Finland’s Jess and the Ancient Ones exist in a sand filled snow globe from 1967–1969. The Summer of Love is still in full swing. Everyone has flowers in their hair and only the correct coloured acid has been ingested. Two years ago their “Second Psychedelic Coming” offered up a groovy trip down the rabbit hole with plenty of hand clapping and puffs of patchouli and joss sticks. Unsurprisingly “The Horse and Other Weird Tales” carries on where that album left off. Strange that I am typing this review on the day that Charles Manson shuffled off this mortal coil – not that there is anything Helter Skelter or Culty about the nine tracks on offer here. What they do have in common is an exploration of the dark side of the sixties – because whilst Jess and the Ancient Ones have flowers in their hair they are decaying!
The album was recorded and mixed by their live sound engineer and it sounds like a gig or happening rather than a studio project. The album is only 31 minutes long so there is no meandering or excess waffle. Opener “Death is the Doors” is filled with crushed velvet groove – a call to join Jess in her death cult. The track begins with Rod Sterling’s famous intro to “The Twilight Zone” “You Unlock this door with the key of imagination”. Jess voice is still as vibrant and lush as it ever were – Joplin meets Grace Slick she holds a lot of soul in her larynx. This is unleashed to full potential in “Shining” which is a Hammond led octave bending psyche-funk that needs to be go-go danced to if you want to unleash the inner tie dyed demon. (apologies for that mental image those that know me) . “Your Exploding Heads” as well as having a title that sounds like a polite Cannibal Corpse song is a big lung busting rocker in its own right. “You and Your Eyes” begins like a smoky Amy Winehouse number before some Ray Manzarak ivories lay down the vibe. I start to wonder what Joss Stone would sound like if she embraced lava lamps and hemp – probably a lot like this.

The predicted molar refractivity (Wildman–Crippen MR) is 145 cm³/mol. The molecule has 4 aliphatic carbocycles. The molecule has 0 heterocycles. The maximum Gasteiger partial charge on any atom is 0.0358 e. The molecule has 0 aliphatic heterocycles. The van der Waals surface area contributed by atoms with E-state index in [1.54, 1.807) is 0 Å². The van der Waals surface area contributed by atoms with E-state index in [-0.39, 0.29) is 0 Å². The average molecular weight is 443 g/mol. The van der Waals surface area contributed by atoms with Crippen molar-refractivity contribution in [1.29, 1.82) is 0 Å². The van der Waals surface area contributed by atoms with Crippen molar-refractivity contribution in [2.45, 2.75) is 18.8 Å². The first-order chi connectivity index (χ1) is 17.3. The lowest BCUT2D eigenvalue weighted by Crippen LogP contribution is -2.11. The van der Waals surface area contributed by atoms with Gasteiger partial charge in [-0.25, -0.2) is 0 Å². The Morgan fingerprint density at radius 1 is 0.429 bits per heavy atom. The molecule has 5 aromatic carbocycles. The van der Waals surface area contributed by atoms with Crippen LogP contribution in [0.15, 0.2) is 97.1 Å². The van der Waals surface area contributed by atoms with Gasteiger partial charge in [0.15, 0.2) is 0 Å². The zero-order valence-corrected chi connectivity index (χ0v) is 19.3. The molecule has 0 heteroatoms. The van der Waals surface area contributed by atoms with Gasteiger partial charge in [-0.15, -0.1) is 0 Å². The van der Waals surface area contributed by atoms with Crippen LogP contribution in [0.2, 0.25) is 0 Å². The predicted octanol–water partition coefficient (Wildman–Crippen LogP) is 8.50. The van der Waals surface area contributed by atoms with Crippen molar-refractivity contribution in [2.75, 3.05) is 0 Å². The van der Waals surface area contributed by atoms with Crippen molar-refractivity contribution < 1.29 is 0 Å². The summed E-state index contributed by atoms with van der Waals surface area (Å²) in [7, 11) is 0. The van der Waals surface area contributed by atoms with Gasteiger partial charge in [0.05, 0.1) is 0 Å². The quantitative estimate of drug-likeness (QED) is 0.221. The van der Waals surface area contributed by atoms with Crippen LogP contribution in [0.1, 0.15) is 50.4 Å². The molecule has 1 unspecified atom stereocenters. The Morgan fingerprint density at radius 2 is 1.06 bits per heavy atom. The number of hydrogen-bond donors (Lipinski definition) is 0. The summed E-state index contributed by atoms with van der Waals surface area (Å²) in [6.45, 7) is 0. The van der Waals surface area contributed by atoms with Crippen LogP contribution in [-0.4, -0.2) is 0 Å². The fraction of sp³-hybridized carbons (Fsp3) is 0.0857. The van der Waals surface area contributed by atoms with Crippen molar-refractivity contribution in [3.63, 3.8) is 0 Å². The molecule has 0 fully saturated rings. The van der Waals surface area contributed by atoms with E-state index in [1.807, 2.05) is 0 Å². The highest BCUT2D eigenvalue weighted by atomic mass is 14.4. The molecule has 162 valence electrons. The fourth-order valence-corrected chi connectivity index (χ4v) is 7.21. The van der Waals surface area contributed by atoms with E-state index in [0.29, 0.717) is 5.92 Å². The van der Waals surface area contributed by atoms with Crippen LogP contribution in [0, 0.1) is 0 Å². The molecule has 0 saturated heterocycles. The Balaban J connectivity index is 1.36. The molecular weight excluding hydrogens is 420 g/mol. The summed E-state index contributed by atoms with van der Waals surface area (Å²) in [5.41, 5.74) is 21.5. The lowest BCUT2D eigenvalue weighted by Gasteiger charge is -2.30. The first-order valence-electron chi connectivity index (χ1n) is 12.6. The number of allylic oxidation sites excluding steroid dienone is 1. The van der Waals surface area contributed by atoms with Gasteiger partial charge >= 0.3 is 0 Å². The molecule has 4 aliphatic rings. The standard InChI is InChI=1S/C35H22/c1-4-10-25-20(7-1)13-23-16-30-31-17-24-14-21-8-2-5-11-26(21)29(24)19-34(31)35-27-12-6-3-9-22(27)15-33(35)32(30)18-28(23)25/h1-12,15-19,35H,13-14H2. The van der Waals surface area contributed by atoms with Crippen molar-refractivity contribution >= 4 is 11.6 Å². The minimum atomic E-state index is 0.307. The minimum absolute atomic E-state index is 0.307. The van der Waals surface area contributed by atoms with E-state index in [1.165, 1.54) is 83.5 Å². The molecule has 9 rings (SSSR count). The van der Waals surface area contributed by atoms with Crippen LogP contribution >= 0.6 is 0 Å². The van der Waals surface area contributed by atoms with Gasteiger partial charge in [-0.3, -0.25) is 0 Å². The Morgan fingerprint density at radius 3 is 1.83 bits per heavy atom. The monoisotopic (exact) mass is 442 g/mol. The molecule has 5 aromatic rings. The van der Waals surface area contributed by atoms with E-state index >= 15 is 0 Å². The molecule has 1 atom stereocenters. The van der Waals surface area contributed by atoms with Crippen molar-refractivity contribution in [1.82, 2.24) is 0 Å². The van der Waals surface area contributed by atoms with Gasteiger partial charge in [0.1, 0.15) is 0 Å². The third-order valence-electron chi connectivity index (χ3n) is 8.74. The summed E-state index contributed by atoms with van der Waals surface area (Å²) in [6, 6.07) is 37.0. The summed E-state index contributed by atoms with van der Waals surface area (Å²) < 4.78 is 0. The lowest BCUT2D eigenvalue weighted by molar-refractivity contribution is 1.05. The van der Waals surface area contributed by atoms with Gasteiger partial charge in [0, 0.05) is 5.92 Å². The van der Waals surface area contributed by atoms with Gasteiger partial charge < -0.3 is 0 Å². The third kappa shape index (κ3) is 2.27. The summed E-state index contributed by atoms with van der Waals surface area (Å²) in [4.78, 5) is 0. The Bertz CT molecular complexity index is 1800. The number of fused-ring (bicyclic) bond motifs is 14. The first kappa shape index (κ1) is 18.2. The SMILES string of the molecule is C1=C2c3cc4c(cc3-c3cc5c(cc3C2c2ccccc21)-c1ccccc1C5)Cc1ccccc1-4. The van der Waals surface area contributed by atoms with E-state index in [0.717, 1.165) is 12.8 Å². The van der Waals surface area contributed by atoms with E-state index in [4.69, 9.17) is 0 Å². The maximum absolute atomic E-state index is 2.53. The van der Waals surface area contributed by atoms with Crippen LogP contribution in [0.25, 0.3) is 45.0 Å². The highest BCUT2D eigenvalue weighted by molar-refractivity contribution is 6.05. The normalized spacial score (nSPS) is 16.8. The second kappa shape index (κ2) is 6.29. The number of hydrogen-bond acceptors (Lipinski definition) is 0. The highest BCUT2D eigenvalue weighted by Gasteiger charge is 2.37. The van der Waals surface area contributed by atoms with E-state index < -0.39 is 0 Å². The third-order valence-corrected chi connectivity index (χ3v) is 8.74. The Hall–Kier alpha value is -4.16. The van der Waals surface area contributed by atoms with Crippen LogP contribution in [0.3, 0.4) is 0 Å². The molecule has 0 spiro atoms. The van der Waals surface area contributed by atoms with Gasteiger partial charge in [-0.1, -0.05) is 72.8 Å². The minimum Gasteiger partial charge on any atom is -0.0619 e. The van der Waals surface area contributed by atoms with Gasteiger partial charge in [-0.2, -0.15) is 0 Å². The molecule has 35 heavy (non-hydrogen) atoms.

“Radio Aquarius” is a recording of philosopher Gerald Heard discussing his experience of taking LSD in 1956 laid over The Ancient Ones backing track. You just know that this band are in agreement with Mr Heard’s findings. The fact that he was also a member of the Society for Psychical Research – a place I was lucky enough to visit for a documentary in the early nineties – lends further credence to the weird tales at hand. “Return to Hallucinate” further mixes up the medicine as Jess tells us that she wants to fly and leave reality. A great funky chorus and Earl Slick style guitars propel this beauty.
“Here Comes the Rainbow Mouth” is more desert based than in the chemical induced never never. More peyote than Electric Kool Aid. I can even here smidgens of Love era Cult in there as well as Morrison and co. “Minotaure” opens with the sound of the mythical beast before we find that Jess is looking for someone lost in the labyrinth of their own mind. Her voice portrays a pained lover looking for that thread to find the lost.
The end to this trip is “Anyway the Minds Flow”. 8 minutes that remind me of Alice Cooper’s more narrative early seventies work – Ballad of Dwight Fry for example. Slightly discordant organs twist betwixt funky bassline and wah wah guitar before giving way to a harpsichord . Quite lovely. It starts with a newscaster talking about someone living within the pages of “Catcher in the Rye”. We later hear someone – I think Mark Chapman talking about life after the shootings and wanting to get his story out. If indeed it is Chapman and not any of the other killers who tried to associate themselves with Sallinger’s work, then this album ends with one of the people who truly killed off the 60’s albeit in 1980.
Jess and the Ancient Ones have yet again managed to conjure up a picture of another plane from another time and have injected that canvas with an array of colours and a soulfulness and melancholy that is deliciously bitter sweet.
(8/10 Matt Mason)